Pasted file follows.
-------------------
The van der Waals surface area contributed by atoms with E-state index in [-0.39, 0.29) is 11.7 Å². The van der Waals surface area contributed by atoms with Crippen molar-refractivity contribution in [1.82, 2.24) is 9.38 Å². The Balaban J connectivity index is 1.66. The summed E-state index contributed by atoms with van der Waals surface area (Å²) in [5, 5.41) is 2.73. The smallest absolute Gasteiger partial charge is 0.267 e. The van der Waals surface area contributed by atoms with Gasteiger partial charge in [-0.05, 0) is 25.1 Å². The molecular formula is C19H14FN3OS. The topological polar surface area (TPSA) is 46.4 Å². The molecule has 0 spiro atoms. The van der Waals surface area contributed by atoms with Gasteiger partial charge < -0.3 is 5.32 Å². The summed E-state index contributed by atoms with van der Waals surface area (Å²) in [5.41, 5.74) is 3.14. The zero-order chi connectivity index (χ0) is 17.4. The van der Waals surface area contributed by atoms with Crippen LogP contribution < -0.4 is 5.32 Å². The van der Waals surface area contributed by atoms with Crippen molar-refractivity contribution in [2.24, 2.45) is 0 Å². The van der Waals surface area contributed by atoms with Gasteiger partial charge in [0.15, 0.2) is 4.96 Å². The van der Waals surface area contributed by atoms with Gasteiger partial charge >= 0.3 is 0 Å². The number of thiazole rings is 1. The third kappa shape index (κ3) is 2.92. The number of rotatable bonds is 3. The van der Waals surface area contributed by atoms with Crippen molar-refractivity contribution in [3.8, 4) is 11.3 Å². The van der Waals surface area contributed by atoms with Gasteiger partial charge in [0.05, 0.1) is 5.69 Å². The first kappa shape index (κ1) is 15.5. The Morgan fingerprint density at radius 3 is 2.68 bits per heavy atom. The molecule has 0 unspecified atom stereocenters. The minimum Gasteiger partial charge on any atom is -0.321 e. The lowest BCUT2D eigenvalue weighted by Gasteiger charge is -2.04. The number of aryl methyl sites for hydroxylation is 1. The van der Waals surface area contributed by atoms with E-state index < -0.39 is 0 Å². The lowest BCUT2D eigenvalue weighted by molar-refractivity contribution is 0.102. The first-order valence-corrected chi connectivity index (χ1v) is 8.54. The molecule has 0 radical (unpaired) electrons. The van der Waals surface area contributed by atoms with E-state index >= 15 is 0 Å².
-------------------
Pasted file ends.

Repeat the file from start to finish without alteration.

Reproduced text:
The van der Waals surface area contributed by atoms with E-state index in [-0.39, 0.29) is 11.7 Å². The van der Waals surface area contributed by atoms with Crippen molar-refractivity contribution in [1.82, 2.24) is 9.38 Å². The Balaban J connectivity index is 1.66. The summed E-state index contributed by atoms with van der Waals surface area (Å²) in [5, 5.41) is 2.73. The smallest absolute Gasteiger partial charge is 0.267 e. The van der Waals surface area contributed by atoms with Gasteiger partial charge in [-0.05, 0) is 25.1 Å². The molecular formula is C19H14FN3OS. The topological polar surface area (TPSA) is 46.4 Å². The molecule has 0 spiro atoms. The van der Waals surface area contributed by atoms with Gasteiger partial charge < -0.3 is 5.32 Å². The summed E-state index contributed by atoms with van der Waals surface area (Å²) in [5.41, 5.74) is 3.14. The zero-order chi connectivity index (χ0) is 17.4. The van der Waals surface area contributed by atoms with Crippen LogP contribution < -0.4 is 5.32 Å². The van der Waals surface area contributed by atoms with Crippen molar-refractivity contribution in [2.24, 2.45) is 0 Å². The van der Waals surface area contributed by atoms with Gasteiger partial charge in [0.15, 0.2) is 4.96 Å². The van der Waals surface area contributed by atoms with Gasteiger partial charge >= 0.3 is 0 Å². The number of thiazole rings is 1. The third kappa shape index (κ3) is 2.92. The number of rotatable bonds is 3. The van der Waals surface area contributed by atoms with Crippen molar-refractivity contribution in [3.8, 4) is 11.3 Å². The van der Waals surface area contributed by atoms with Gasteiger partial charge in [0.05, 0.1) is 5.69 Å². The first kappa shape index (κ1) is 15.5. The Morgan fingerprint density at radius 3 is 2.68 bits per heavy atom. The molecule has 0 unspecified atom stereocenters. The minimum Gasteiger partial charge on any atom is -0.321 e. The lowest BCUT2D eigenvalue weighted by Gasteiger charge is -2.04. The number of aryl methyl sites for hydroxylation is 1. The van der Waals surface area contributed by atoms with E-state index < -0.39 is 0 Å². The lowest BCUT2D eigenvalue weighted by molar-refractivity contribution is 0.102. The first-order valence-corrected chi connectivity index (χ1v) is 8.54. The molecule has 0 radical (unpaired) electrons. The van der Waals surface area contributed by atoms with E-state index >= 15 is 0 Å².